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Formal and Informal Institutions and Mechanisms of Intergovernmental Relations in Australia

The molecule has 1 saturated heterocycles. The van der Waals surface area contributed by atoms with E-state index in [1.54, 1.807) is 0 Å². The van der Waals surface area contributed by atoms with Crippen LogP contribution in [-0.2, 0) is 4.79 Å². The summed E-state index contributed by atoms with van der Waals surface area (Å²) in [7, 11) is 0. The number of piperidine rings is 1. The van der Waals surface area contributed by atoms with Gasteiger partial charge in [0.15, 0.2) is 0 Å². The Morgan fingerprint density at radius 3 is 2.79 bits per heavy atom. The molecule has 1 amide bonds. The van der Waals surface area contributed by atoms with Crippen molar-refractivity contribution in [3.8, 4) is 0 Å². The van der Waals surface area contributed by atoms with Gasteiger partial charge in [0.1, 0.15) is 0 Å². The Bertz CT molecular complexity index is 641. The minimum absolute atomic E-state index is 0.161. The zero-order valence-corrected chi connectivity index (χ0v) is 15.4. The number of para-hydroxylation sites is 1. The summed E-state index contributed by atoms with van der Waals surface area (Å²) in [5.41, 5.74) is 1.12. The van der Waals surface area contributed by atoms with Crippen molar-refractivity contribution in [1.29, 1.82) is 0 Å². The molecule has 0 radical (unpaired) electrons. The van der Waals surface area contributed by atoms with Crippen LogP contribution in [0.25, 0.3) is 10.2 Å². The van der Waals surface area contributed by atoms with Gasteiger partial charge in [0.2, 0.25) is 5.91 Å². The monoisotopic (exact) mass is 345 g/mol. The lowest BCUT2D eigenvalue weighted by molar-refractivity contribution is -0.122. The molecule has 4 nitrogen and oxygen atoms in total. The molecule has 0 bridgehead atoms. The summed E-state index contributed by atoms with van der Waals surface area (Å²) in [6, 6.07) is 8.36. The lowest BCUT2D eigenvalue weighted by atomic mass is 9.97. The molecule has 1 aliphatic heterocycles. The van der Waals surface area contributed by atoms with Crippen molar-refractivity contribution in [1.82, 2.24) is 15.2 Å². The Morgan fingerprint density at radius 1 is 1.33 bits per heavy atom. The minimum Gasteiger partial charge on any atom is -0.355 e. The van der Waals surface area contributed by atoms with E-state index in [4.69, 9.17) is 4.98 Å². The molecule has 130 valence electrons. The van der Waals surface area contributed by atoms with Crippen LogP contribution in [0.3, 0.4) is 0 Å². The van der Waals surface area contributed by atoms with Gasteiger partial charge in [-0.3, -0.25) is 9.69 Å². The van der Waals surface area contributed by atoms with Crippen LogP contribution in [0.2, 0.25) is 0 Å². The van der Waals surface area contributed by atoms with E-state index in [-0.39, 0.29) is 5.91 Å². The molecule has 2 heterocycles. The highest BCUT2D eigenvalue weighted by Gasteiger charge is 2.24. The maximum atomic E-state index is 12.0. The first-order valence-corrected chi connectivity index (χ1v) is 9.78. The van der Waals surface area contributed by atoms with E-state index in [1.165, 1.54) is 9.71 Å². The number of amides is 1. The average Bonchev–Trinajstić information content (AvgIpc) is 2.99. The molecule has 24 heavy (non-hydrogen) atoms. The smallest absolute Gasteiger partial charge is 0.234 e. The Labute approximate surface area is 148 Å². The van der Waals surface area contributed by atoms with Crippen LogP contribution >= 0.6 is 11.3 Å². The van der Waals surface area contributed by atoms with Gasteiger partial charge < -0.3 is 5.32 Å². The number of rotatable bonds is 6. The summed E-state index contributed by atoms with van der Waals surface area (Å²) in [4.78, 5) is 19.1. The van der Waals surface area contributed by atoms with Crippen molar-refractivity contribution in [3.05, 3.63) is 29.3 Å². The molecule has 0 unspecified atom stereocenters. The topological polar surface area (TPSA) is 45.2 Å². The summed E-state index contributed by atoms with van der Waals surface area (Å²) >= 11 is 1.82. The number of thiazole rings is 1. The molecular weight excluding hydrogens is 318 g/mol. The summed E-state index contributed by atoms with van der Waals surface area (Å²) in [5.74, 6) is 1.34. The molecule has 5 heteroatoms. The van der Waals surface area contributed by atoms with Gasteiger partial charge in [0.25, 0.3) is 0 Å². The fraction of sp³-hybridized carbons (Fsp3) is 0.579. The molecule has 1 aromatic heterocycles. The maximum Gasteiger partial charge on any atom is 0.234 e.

EMAIL TO: SAUNDERS@LAW Mechanisms of Intergovernmental Relations: International Experiences and Challenges for Brazil 17 and 18 September 2003 Brasilia, Brazil Formal and Informal Institutions and Mechanisms of Intergovernmental Relations in Australia Cheryl Saunders University of Melbourne, Australia 1. Introduction Federalism combines self rule with shared rule,1 or unity with diversity.2 Typically, this involves creating or preserving two levels of government, each with a direct relationship with the people, and by dividing power between them. Traditionally, unity is achieved through the exercise of power by the central government, in relation to all the people. Diversity comes through the exercise of power by constituent governments representing sections of the people, generally territorially identified. The boundaries of power between the two spheres of government are protected by a written constitution, which is interpreted and applied by a court or courts. In the course of the twentieth century, the experience of federations throughout the world showed that, whatever the theory, it is neither possible nor in some cases desirable for member governments in a federal polity to exercise their powers entirely in isolation from each other. However carefully powers are allocated between the spheres of government, substantial interaction and co-operation is inevitable,3 because of the complexity of social organisation, increased economic integration, and the exigencies of politics. Thus developed the metaphor of federalism as a marble cake rather than as a layer cake, in the literature of political science of the 1950s.4 Thus also an Australian, Professor Geoffrey Sawer, described a spectrum of federalism as extending from co-ordinate through co-operative to organic systems, shading into unitary arrangements.5 Since these insights, the phenomenon of co-operation has increased, in response to the pressures of globalisation, and often, the inflexibility of formal federal constitutions. Co-operation in a federation is not an unqualified good, irrespective of subject and form. Regional diversity is as much a characteristic feature of a federation as central unity. Perversely, globalisation has reinforced the significance of diversity, as a mechanism for avoiding homogeneity and retaining a degree of local control. In addition, the federal components of a constitution are inevitably part of a wider constitutional system, with which federalism must work consistently. In any federation, therefore, there are questions about when co-operation is appropriate and in what form. In Australia, these questions are topical. Australia is a federation with a long history of co-operation between governments using, for the most part, informal mechanisms. The relative homogeneity of the population and the absence of significant cultural, religious and linguistic differences between states has caused Australia to lean towards unity and uniformity in policy formulation and implementation, rather than towards diversity and self rule. While there has been little formal constitutional change, increasing centralisation has occurred, in part through intergovernmental co-operation. The potential for conflict between particular forms of informal co-operation and broad constitutional principles has been recognised for some time.6 In the 1990s, the High Court held that aspects of some intergovernmental schemes could conflict with the written Constitution itself.7 This essay explains how intergovernmental co-operation in Australia fits within the constitutional framework. It begins with an overview of both the structure of the Australian federation and the forms of co-operation, both formal and informal, which presently are used. It then analyses the reasons why some forms of informal co-operation have encountered difficulties in relation either to the formal written Constitution or to the institutions and principles of a constitutional nature outside it. Finally, the essay identifies options for the direction that future co-operation may take. 2. The structure of the Australian federation The Australian federation began with the union of six self-governing colonies. To achieve federation, it was necessary to create a new central government, the Commonwealth of Australia, and to confer specific powers on it. The Constitution allocates legislative power to the Commonwealth in some detail. Albeit less specifically, it divides executive and judicial powers between the spheres of government as well.8 To exercise these powers, both the Commonwealth and the states have an almost complete set of institutions ¾ legislative, executive and judicial ¾ of their own. Within each polity, the institutions are related to each other in accordance with the principles of parliamentary responsible government and the common law. In this respect Australia has a ‘dual’ federation.9 As in the United States, the underlying structure of the federation assumes that, acting within their allotted power, each jurisdiction makes and implements its own decisions and resolves its own disputes. Each jurisdiction has its own constitution. The constitutions and the principles on which they are based assume a political eco-system within the Commonwealth and each State. The balance of power between institutions is the means by which democratic accountability is achieved and the rule of law assured. By contrast, federations in the civilian mould are structured more obviously on co-operative lines. The German federation is the best example. The horizontal division of power, which tends to characterise that system leaves most principal questions of policy to the federation. The states (Lander) actively contribute to the federal decision making process through their participation in the federal council (Bundesrat). Most administration constitutionally is assigned to the sphere of the Lander, obviating the need for federal and state bureaucracies that duplicate each other. The court hierarchy reflects these arrangements, providing a single avenue for the resolution of disputes irrespective of the jurisdiction in which they arise. There is a degree of integration of parts of the judiciary that detracts from the dualist structure of the Australian federation. It takes place at two points. The first is the role of the High Court as the final appellate court in both federal and state jurisdiction.10 This feature of the Australian federal design is distinctive. It has ensured a high degree of homogeneity in the common law and rules of statutory interpretation throughout Australia. It now provides a basis for the concept of a single Australian common law, which in turn has implications for other aspects of the system, including the Australian rules of choice of law.11 The decision to establish the High Court as a court of appeal in state as well as federal jurisdiction had little to do with the famous vision of the federation and a great deal to do with the role of the Privy Council.12 Nevertheless it is a departure, perhaps the principal departure, from the dual character of the federation. The second point at which the integration of the judiciary occurs is in relation to the capacity of the Commonwealth Parliament to invest state courts with federal jurisdiction.13 Again, a constitutional arrangement that allows the courts of one sphere to deal with disputes arising under the laws of another is a potentially significant departure from a dualist model. In practice, however, its significance has diminished over time. From the 1970s, the Commonwealth began to establish its own court system. The process was completed in 2000, with the creation of the Federal Magistrates Court. These developments are consistent with the philosophy of dual federalism. They reflect a desire on the part of the Commonwealth to have its own courts, with judges appointed by its own institutions, dealing with disputes of a federal character. The Constitution itself makes some provision for co-operation between the Commonwealth and the states. The three most significant of these are the reference power (Section 51 (xxxvii)), the grants power (Section 96), and the constitutional framework for inter-governmental borrowing (Section 105A). Collectively, these might be described as the formal mechanisms for co-operation. References. Section 51 (xxxvii) of the Constitution confers power on the Commonwealth Parliament to make laws with respect to matters referred to it by the parliaments of the states. It thus represents a mechanism whereby, through co-operation, complete uniformity of legislation, administration and adjudication can be achieved in areas not otherwise within Commonwealth power. Legislation enacted pursuant to section 51 (xxxvii) has all the properties of a Commonwealth law. Execution of the legislation falls within the executive power of the Commonwealth. Dsputes arise in federal jurisdiction. Grants. The Constitution assists to create the conditions that make revenue re-distribution necessary.15 From the outset, the grants power in section 96 has provided the mechanism through which re-distribution might occur. It allows the Commonwealth Parliament to grant financial assistance to any state ‘on such terms and conditions as thinks fit’. By determining the conditions attached to such grants, the Commonwealth can achieve, through the states,  many of its own policy goals. Borrowing. The final example of co-operation authorised by the Constitution is Section 105A. This section was included in the Constitution by referendum in 1928, as authority for joint borrowing arrangements, effected through the Loan Council. The section authorises the Commonwealth to enter into agreements with the states in relation to their debts. It describes the matters with which such agreements may deal and the legal consequences of such agreements. The section is interesting as an example of a formal mechanism for co-operation that provides a flexible framework for co-operation, which can be altered over time. 3. Forms of co-operation Co-operation between the component parts of what is now Australia predates federation.16 Co-operation continued after federation, increasing in range and variety in the latter part of the twentieth century. Sometimes co-operation draws on formal constitutional mechanisms and in particular the grants power in section 96. More often, however, co-operative arrangements are informal, in the sense that they are not specifically mandated by the Constitution although they must, of course, be consistent with it. It is possible to analyse co-operative arrangements in Australia in a variety of ways. In this part I do so by reference, firstly, to their purpose, and then the mechanisms used. (1)        Purpose As a generalisation, the purposes of co-operation between governments in Australia can be identified as: co-ordination, including consultation; consistency or harmonisation; and financial assistance. There is some artificiality in assigning particular arrangements to particular categories, but the classification is useful enough for present purposes. There are many reasons why co-ordination is sought. Often, it is useful because programs in different jurisdictions impinge on each other. Examples could be drawn from fields as diverse as fisheries,17 the provision of services to immigrant communities,18 and disaster relief.19 One long-standing example of co-ordination concerns elections. The Australian Constitution (Section 12) confers power on state governors to issue writs for Senate elections. In order to synchronise elections for the House of Representatives and half the Senate, it therefore is necessary for state governors to issue writs to suit the Commonwealth’s election schedule. This almost always happens, following communication between the governor-general and the state governors, on the advice of the prime minister.20 A more recent example of co-ordination concerns international treaties. The Commonwealth Government has constitutional power to enter into treaties on behalf of Australia, and the Commonwealth Parliament has power to implement them.21 Where treaties in fact affect areas that lie primarily in the state sphere, however, good governance (as well as politics) suggests the need for state involvement. This is presently achieved at various points in the process, through an opportunity for state representatives to participate in some treaty negotiations; and through the establishment of a Treaties Council comprising Australian heads of government to take the views and role of the states into account in relation to particular treaty proposals.22 Some of the most high profile co-operation takes place to ensure consistency or harmonisation of law. Where the subject matter lies in a field of state constitutional responsibility, the scheme may aim to do no more than to encourage each state to enact law in agreed terms although, as will be seen, more complex solutions are possible as well. Where a Commonwealth responsibility area is also concerned, mirror legislation may be needed, to eradicate the effect of jurisdictional boundaries. At one end of the spectrum, co-operation of this kind may aim to achieve no more than consistency of underlying principle. In this case, variation in detail will be unimportant. At the other end, however, absolute uniformity may be required, not only of primary and subordinate legislation but also of administration, enforcement, adjudication and ancillary procedures. By way of example, this depth of uniformity was sought for Australian corporations law, under a scheme that was in place from 1991 to 2001, which eventually was found to conflict with provisions of the Constitution. The third purpose of intergovernmental co-operation in Australia is to secure financial assistance. Revenue redistribution has been a feature of the Australian federation for most of the time since the Constitution came into effect. Under current arrangements, more than $AUD 50 billion is transferred from the Commonwealth to the states each year.23 The total transferred is divided roughly equally between general revenue and specific purpose grants. At present, the former are calculated by reference to the Goods and Services Tax (GST), the proceeds of which are assigned to the states by Commonwealth legislation.24 Constitutionally, however, both the GST revenues and specific purpose grants are paid to the states under section 96 of the Constitution. Specific purpose grants provide the states with all or part of the revenue to fund programs in areas of state responsibility including health, education and housing. They also provide an avenue through which Commonwealth policy is given effect in these areas, despite the absence of any other constitutional power. (2)        Mechanisms Another method of categorising aspects of federal-state co-operation is by mechanism. Many mechanisms used for co-operative purposes are ordinary tools for governance. Most obviously, they include legislation and co-ordination through informal consultation and agreement. There are some specific mechanisms as well, however, which may be used individually or in combination. These include the mechanisms in the Constitution itself. A referral of power by the States to the Commonwealth under Section 51 (xxxvii) achieves absolute uniformity of legislation and administration. Section 96 enables the Commonwealth to control the expenditure of financial assistance it has given to the states, which it might not otherwise been able to do. Section 105A (5) authorises agreements about borrowing and gives them effect ‘notwithstanding anything contained in this Constitution’. In addition to these, there are two other mechanisms, which are familiar in connection with co-operative schemes, but which are not specifically recognised by the Constitution. These are ministerial councils, and inter-governmental agreements. Australia has a network of ministerial councils, with the Council of Australian Governments (COAG) at its apex, covering almost all areas of government activity.25 There was a tendency for councils to proliferate in the 1970s and 1980s. From the 1990s, occasional reviews have been partly successful in containing the numbers of Councils and in rationalising their activities.26 Ministerial councils and their supporting standing committees of officials play a key role in collaborative arrangements. They provide a forum for exchange of information and foster acquaintance between ministers with similar responsibilities in different parts of the country. Ministerial councils are likely to have responsibility for negotiating new arrangements or revising old ones. They may also play a role in the operation of co-operative arrangements, ranging from approving policy initiatives or budgets to suggesting or ratifying appointments. Typically, decisions of ministerial councils require unanimity; increasingly however, a form of majority voting is used, the details of which vary between different schemes.27 Most significant co-operative arrangements are formalised through an inter-governmental agreement. A formal agreement is signed by the heads of government or by the responsible ministers. An agreement may establish a ministerial council. Typically, agreements set out the essential terms of the co-operative arrangement in issue, including its purpose, decision-making procedures and duration. Agreements are made in the exercise of executive power. Generally they are not enforceable, either as law or contracts, although exceptions are possible, depending on their terms.28 The 1991 Corporations Scheme provides a topical example of the way in which both these mechanisms may be combined. The Australian Constitution gives power to the Commonwealth Parliament to make laws for “trading and financial corporations” but does not enable it to legislate for the formation of companies. As a result, the Commonwealth cannot unilaterally enact a comprehensive corporations law.29 All governments nevertheless accept that company law in Australia should be uniform. For a time, this was achieved in the following way. Uniformity of the terms of the legislation was achieved through enactment of a plenary Commonwealth law, relying on its existing powers, including the territories power, which was adopted, as altered from time to time, by all participating states. Complete uniformity of the administration of the law was achieved through the conferral of power by all participating jurisdictions on a central regulator, now the Australian Securities and Investment Commission. Effective uniformity was further extended through the novel device of ‘federalisation’ under which court rulings under state law were given, as far as possible, the character of decisions taken under Commonwealth law. To that end, state jurisdiction was conferred on the Federal Court and state authority on the Commonwealth director of public prosecutions. The wheels of the scheme were lubricated by an inter-governmental agreement that identified the circumstances in which the agreement of participating governments was needed for particular decisions and by a Ministerial Council for Corporations in which these decisions generally were made.30 The degree of uniformity achievable under the scheme made it an attractive model in other areas as well, though generally minus the refinement of federalisation. It is used in one form or another in relation to, for example, agricultural and veterinary chemicals, national road transport, and access to gas pipelines.31 4. Constitutional considerations The Australian Constitution blends federalism with parliamentary responsible government. The latter assumes that governments are responsible to parliaments and, through parliaments, to voters; that the parliament makes or authorises the making of rules that create or change law; that most of the information necessary for the voters to make their electoral judgement is in the public domain; and that courts review the legality of the exercise of public power within a system of somewhat delicate checks, balances and conventional practices. All of these assumptions are central to the constitutional system in the sense that they provide the foundation on which it works. All are disturbed, in different degrees, by most forms of co-operation. Grants from one sphere of government to another break the nexus between taxing and spending on which government responsibility to parliament in part depends and which in any event enhances accountability. The role of ministerial councils in committing governments and parliaments to action and in ongoing policy-making pursuant to inter-governmental schemes detracts further from the accountability of governments to parliaments and voters in a way that has been termed ‘executive federalism’. The principles and procedures of judicial and other forms of review of executive action are complicated by co-operative schemes and may be ousted altogether.32 As a generalisation, information about co-operative schemes is less readily available and may be denied on grounds of inter-governmental confidentiality.33 It is possible to minimise these difficulties in the design of schemes by making greater provision for transparency; specifying processes for review; and creating lines of accountability between the parliament and the public that are as clear as possible. Despite decades of concern about these issues, however, relatively little has been done. In the early 1990s, attempts were made to improve the links between cabinet processes and ministerial councils, through protocols that would allow enough lead time in the ministerial council process for individual ministers to consult their cabinets.34 A critical Senate Committee report on accountability for the Companies Scheme in 1989 was the catalyst for the Commonwealth’s attempt to enact unilateral companies legislation.35 After this encountered constitutional obstacles, efforts were made to ensure that the new inter-governmental scheme overcame some of the criticisms of its predecessor, at least to the extent of providing for direct accountability of the regulator to Commonwealth institutions. A compendium of ministerial councils is compiled by the Department of Prime Minister and Cabinet and made available on the internet. Successive judicial decisions have held that, one way or another, review of administrative action under inter-governmental schemes lies within federal jurisdiction.36 Despite these specific developments, however, there has been no general move to tailor inter-governmental schemes in a way that makes them as consistent as possible with traditional constitutional principles. Until recently, it was rare for inter-governmental schemes to fall foul of the Constitution itself. Successive challenges to the use of the grants power to enable the Commonwealth to influence state policy were rejected.37 Challenges to the use of co-operative schemes that effectively circumvent constitutional controls on the Commonwealth have also generally failed.38 There was one notable exception, where land acquired by the states was tied too closely to an inter-governmental agreement, but this was easily avoided by breaking the nexus between the law and the agreement.39 In time, in fact, a view developed that the co-operative nature of the scheme might provide some shield against constitutional invalidity. This view initially was articulated most clearly in the context of a challenge to the co-operative coal industry arrangements, whereby the Commonwealth and New South Wales combined their respective powers over industrial relations powers to establish a joint Coal Industry Tribunal. Despite some earlier caustic comment by Chief Justice Dixon to the effect that the scheme appeared to be a ‘legislative conflation’,40 the validity of the constitution of the tribunal was upheld in the case of Duncan.41 In doing so, the High Court referred approvingly to the co-operative nature of the scheme.42 In an oft quoted passage, Justice Deane described co-operation as a ‘positive objective’ of the Constitution.43 The arrangements for the coal industry accepted in the Duncan ruling provided a model for the more complex arrangements ultimately used for corporations regulation and other schemes in which a single agency is invested with authority by all participating jurisdictions. It will be recalled that for the Corporations Scheme, a desire to deepen the degree of uniformity led to the conferral of state power on other Commonwealth institutions as well, including the director of public prosecutions (DPP), and to the conferral of state jurisdiction on the Federal Court. The latter was recognised to raise potential constitutional difficulties, if only by ‘negative implication’, in the face of express constitutional authority for federal jurisdiction to be conferred on state courts. However, given the practical utility of cross-vesting, both generally and in connection with the Corporations Scheme,44 it was hoped and expected that the principle of co-operation would carry the day. It did not. In one case, Re Wakim, a majority ruling of the High Court held that state jurisdiction could not be conferred on federal courts, partly because of the separation of judicial power and partly because the Commonwealth lacked express power to allow such a conferral. The latter ground of objection seemed to have wider implications for the power of the Commonwealth to allow the conferral of state authority on other Commonwealth agencies as well. The result was a further challenge in the case of Hughes, in the context of the power of the DPP to prosecute under Western Australian law. In the end, the challenge was dismissed. The basis for the dismissal was cold comfort, however, at least in the short term. In this particular instance, the High Court found that the Commonwealth had a head of power to authorise the conferral of state power on the DPP, because the offence allegedly involved money laundering overseas. The judgment suggested, however, that there were circumstances in which Commonwealth power would not be sufficient, especially where the Commonwealth officer was subject to a duty, federal executive power was engaged, individual liberty was at stake, and Commonwealth financial resources were committed.45 In both Wakim and Hughes and other contemporary challenges to the Corporations Scheme,46 flaws in the drafting and the general complexity of the arrangements were highlighted and were the subject of critical comment by the justices in argument and in the judgements themselves.47 The difficulties of accountability, transparency and, ultimately, constitutional power that are associated with uniform schemes of this kind can be avoided by use of the formal co-operative mechanism of the reference power. With hindsight, it is possible to see that the Constitution itself provides a mechanism for co-operation that is compatible with the rest of the constitutional system. Historically, the reference power has been unattractive to the states, for several reasons including the paramount status of a Commonwealth law enacted pursuant to Section 51 (xxxvii). Nevertheless, in the face of the uncertainty about the validity of key aspects of the Corporations Scheme following the decision in Hughes, referrals of power were the obvious alternative. After lengthy negotiations, a model for a reference was agreed, as a new basis for the corporations law. Each state parliament referred to the Commonwealth the power to enact the legislation in the form of the ‘tabled text’ and power to amend the text in certain respects. An accompanying agreement is expected to contain undertakings about the use of the referred matters; to set out agreed procedures for alteration of the legislation and termination of the references; to prescribe voting arrangements for the purposes of the agreement; and to require review of the operation of the scheme every three years. The new scheme came into effect on 15 July 2001. 5. Future directions The new focus on the constitutional implications of inter-governmental arrangements, following Wakim and Hughes, is likely to ensure that greater attention is paid to the choice and design of models for schemes in the future. Greater use of the reference power can be expected, with consequential advantages for the transparency of the arrangements involved. During the debate on the future of the Corporations Scheme, there was some discussion of constitutional change. Various options were canvassed. These ranged from the conferral of substantive power on the Commonwealth to provision of a constitutional framework for collaborative schemes. In cases where there is general agreement that uniformity is required, it may be appropriate to confer substantive power on the Commonwealth. Any such proposal is always likely to encounter resistance, however, because of the potential for Commonwealth constitutional power to be interpreted by the High Court or used by the Commonwealth, in unexpected ways. While a similar danger is presented by a reference of power, references can be redrawn or withdrawn in such a case, at least as long as a degree of state control is built into the scheme in the first place. An alternative approach is to provide a formal constitutional framework for inter-governmental schemes. This might take various forms. With an eye to the problem that emerged in connection with Hughes, a constitutional alteration might do no more than authorise the conferral of state power on Commonwealth officers, with Commonwealth consent. This would overcome the narrow constitutional issue in Hughes but would not assist with the wider conflict with constitutional principle; if anything, it could aggravate it further. A more comprehensive option might draw on Section 105A for a model that could provide some structure and transparency for inter-governmental schemes and prescribe the legal effect of action taken pursuant to them. In the end, however, there is a limit to the extent to which accountability can be prescribed by constitutional or legal rule. Effective results require a commitment on the part of parliaments and governments, to the design of collaborative arrangements that meet the same standards for accountability as those that represent the norm within each individual jurisdiction. Notes 1 DJ Elazar (ed), Constitutional Design and Power-Sharing in the Post-Modern Epoch, Lanham Md., 1991, p xii. 2 KC Wheare, Federal Government, 4th ed, Oxford, 1963, pp 35-36; Lidija R Basta and Thomas Fleiner (eds) Federalism and Multi-Ethnic States: The Case of Switzerland, Fribourg, Switzerland, 1996. 3 These terms are used synonymously in this paper: cf. Martin Painter, Collaborative Federalism, Cambridge University Press, 2001. 4 Deil Wright, ‘Policy shifts in the politics and administration of intergovernmental relations: 1930s to 1990s’ in John Kincaid (ed), American Federalism: The Third Century, Annals of the American Academy of Political and Social Science, May 1990, pp 60-61. Wright attributes the initiation of the metaphor to Joseph McLean, in 1952, and its development to Morton Grodzins, in 1960. 5 Geoffrey Sawer, Modern Federalism, Pitman Australia, 1976, p 98. 6 Cheryl Saunders, ‘Constitutional and legal aspects of intergovernmental relations in Australia’, Galligan, Hughes and Walsh (eds), Intergovernmental Relations and Public Policy, Allen and Unwin, 1991, p 39. 7 In particular in Re Wakim ex parte McNally (1999) 198 CLR 511; see also R v Hughes (2000) 202 CLR 535. 8 Australian Constitution, Sections 51, 61, 73, 75 and 76 respectively. 9 Cheryl Saunders, ‘Administrative law and relations between governments: Australia and Europe compared’, Federal Law Review, vol 28, 2000, p 263. ‘Dualism’ in this sense refers to the institutional structure of the two spheres of government. There is potential for confusion with the use of ‘dualism’ as synonymous with ‘co-ordinate’ or ‘layer-cake’ federalism and thus automatically in opposition to ‘co-operative’ federalism. 10 Australian Constitution, Section 73. 11 Pfeiffer v Rogerson (2000) 203 CLR 503. 12 John Quck and RR Garran, Annotated Constitution of the Australian Commonwealth, orig 1901, repr Legal Books, 1976, p 735. 13 Australian Constitution, Section 77 (iii). 14 Kable v Director of Public Prosecutions for New South Wales (1996) 189 CLR 51. 15 Initially the imbalance stemmed from the constitutional conferral on the Commonwealth of exclusive power to impose duties of customs and of excise (Section 90). Since 1942, a more significant factor has been the de facto monopoly of the Commonwealth over corporate and personal income tax. 16 Quick and Garran, Annotated Constitution, p 103 17 Pursuant to the offshore constitutional settlement, jurisdictional responsibility for specified fisheries is allocated between the Commonwealth and relevant states. 18 Exemplified by the Ministerial Council for Immigration and Multicultural Affairs. 19 Natural Disaster Relief Arrangements, pursuant to which the Commonwealth makes financial assistance available on terms and conditions set by the minister for finance pursuant to Appropriation Act (No 2) 2001-2002. 20 Odgers, Australian Senate Practice, 10th ed, 2001, part 4.4. 21 Barton v Commonwealth (1974) 131 CLR 477; and Commonwealth v Tasmania (1983) 158 CLR 1. 22 Commonwealth of Australia, Principles and Procedures for Commonwealth-State-Territory Consultation on Treaties, 1996. 23 Federal Financial Relations, Budget Paper No 3, table 2. 24 A New Tax System (Commonwealth-State Financial Arrangements) Act 1999, Section 13. See generally Cheryl Saunders, ‘Federal fiscal reform and the GST’, Public Law Review, vol 11, 2000, pp 99-105. 25 Department of Prime Minister and Cabinet, Ministerial Councils: A Compendium, 1999 ( 26 The most recent review took place in June 2001. 27 For example, the Corporations Agreement 1997. 28 South Australia v Commonwealth (1962) 108 CLR 130. 29 New South Wales v Commonwealth (1990) 169 CLR 482. 30 See generally Cheryl Saunders ‘A new direction for intergovernmental arrangements’, Public Law Review, vol 12, 2000, p 274. 31 Agricultural and Veterinary Chemicals Act 1994 (Cth); Road Transport Reform (Vehicles and Traffic) Act 1993 (Cth); Road Transport Reform (Dangerous Goods) Act 1995 (Cth); Road Transport Reform (Heavy Vehicles Regulation) Act 1997 (Cth); and Gas Pipelines Access (South Australia) Act 1997 (SA). 32 See the Administrative Remedies Agreement that accompanied the arrangements establishing the National Companies and Securities Commission. 33 Freedom of Information Act 1982 (Cth), Section 33. 34 See now the ‘Broad protocols for the operation of ministerial councils’, in Commonwealth-State Ministerial Councils: A Compendium. 35 Senate Standing Committee on Constitutional and Legal Affairs, The Role of Parliament and the National Companies Scheme, Canberra, 1986. 36 See for examples the decisions on whether certain decisions under inter-governmental schemes are made by an ‘officer of the Commonwealth’ and thus attract federal jurisdiction pursuant to Constitution, Section 75 (v): Bond v Sulan (1990) 98 ALR 121; Hong Kong Bank of Australia Ltd v Australian Securities Commission (1992) 108 ALR 70; Mercantile Mutual Life Insurance Co Ltd v Australian Securities Commission (1993) 112 CLR 463; Attorney-General v Oates [1999] HCA 35. See generally Cheryl Saunders, ‘Administrative law and relations between governments, p 263. 37 The cases are collected and analysed in Cheryl Saunders, ‘Towards a theory for Section 96: Part 1’, Melbourne University Law Review, vol 16, 1987, p 1. 38 An example of long-standing is provided by Moran v Deputy Federal Commissioner of Taxation (1940) 63 CLR 338 39 PJ Maginnis Pty Ltd v Commonwealth (1949) 80 CLR 382; Pye v Renshaw (1951) 84 CLR 58. 40 Australian Iron & Steel v Dobb (1958) 98 CLR 586, 596: ‘This is not the occasion to inquire into the extent constitutionally to which such a legislative conflation may succeed’. 41 R v Duncan; Ex parte Australian Iron and Steel Pty Ltd., (1983) 158 CLR 535. 42 Ibid, Gibbs CJ at 553. 43 Ibid, at 589. 44 Complementary Jurisdiction of Courts (Cross-vesting) Acts 1987, enacted by the Commonwealth and all state parliaments and the Northern Territory Legislative Assembly. 45 See generally Cheryl Saunders, ‘A new direction’, p 274. 46 Including Byrnes v R (1999) 164 ALR 520. 47 For example, J McHugh in argument in Wakim: ‘If we had a Bill of Rights with a due process clause, this legislation would be flat out passing muster, I think. How would the citizen really know what his or her rights were?’, Transcript of Proceedings, p 79, quoted in Graeme Hill, ‘R v Hughes and the future of co-operative legislative schemes’, Melbourne University Law Review, vol 24, 2000, p 462, fn 18.